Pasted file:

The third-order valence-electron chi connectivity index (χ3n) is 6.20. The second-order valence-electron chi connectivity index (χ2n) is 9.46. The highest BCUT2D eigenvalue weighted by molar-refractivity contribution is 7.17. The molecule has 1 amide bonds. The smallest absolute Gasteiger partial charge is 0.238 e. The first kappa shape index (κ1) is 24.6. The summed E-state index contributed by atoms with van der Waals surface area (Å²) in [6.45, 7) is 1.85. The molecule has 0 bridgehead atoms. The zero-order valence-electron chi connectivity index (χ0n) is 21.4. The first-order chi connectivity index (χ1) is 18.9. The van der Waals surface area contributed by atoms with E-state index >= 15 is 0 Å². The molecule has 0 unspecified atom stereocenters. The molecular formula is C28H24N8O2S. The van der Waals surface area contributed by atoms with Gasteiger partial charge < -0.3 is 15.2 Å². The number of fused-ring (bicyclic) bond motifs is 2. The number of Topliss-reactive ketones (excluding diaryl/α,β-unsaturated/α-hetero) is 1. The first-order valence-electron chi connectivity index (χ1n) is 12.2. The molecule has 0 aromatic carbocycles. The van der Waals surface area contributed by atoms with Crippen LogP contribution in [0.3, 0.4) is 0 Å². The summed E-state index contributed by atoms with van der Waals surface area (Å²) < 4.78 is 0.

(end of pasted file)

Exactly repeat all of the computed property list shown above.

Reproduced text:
The third-order valence-electron chi connectivity index (χ3n) is 6.20. The second-order valence-electron chi connectivity index (χ2n) is 9.46. The highest BCUT2D eigenvalue weighted by molar-refractivity contribution is 7.17. The molecule has 1 amide bonds. The smallest absolute Gasteiger partial charge is 0.238 e. The first kappa shape index (κ1) is 24.6. The summed E-state index contributed by atoms with van der Waals surface area (Å²) in [6.45, 7) is 1.85. The molecule has 0 bridgehead atoms. The zero-order valence-electron chi connectivity index (χ0n) is 21.4. The first-order chi connectivity index (χ1) is 18.9. The van der Waals surface area contributed by atoms with E-state index >= 15 is 0 Å². The molecule has 0 unspecified atom stereocenters. The molecular formula is C28H24N8O2S. The van der Waals surface area contributed by atoms with Gasteiger partial charge < -0.3 is 15.2 Å². The number of fused-ring (bicyclic) bond motifs is 2. The number of Topliss-reactive ketones (excluding diaryl/α,β-unsaturated/α-hetero) is 1. The first-order valence-electron chi connectivity index (χ1n) is 12.2. The molecule has 0 aromatic carbocycles. The van der Waals surface area contributed by atoms with Crippen LogP contribution in [0.3, 0.4) is 0 Å². The summed E-state index contributed by atoms with van der Waals surface area (Å²) < 4.78 is 0.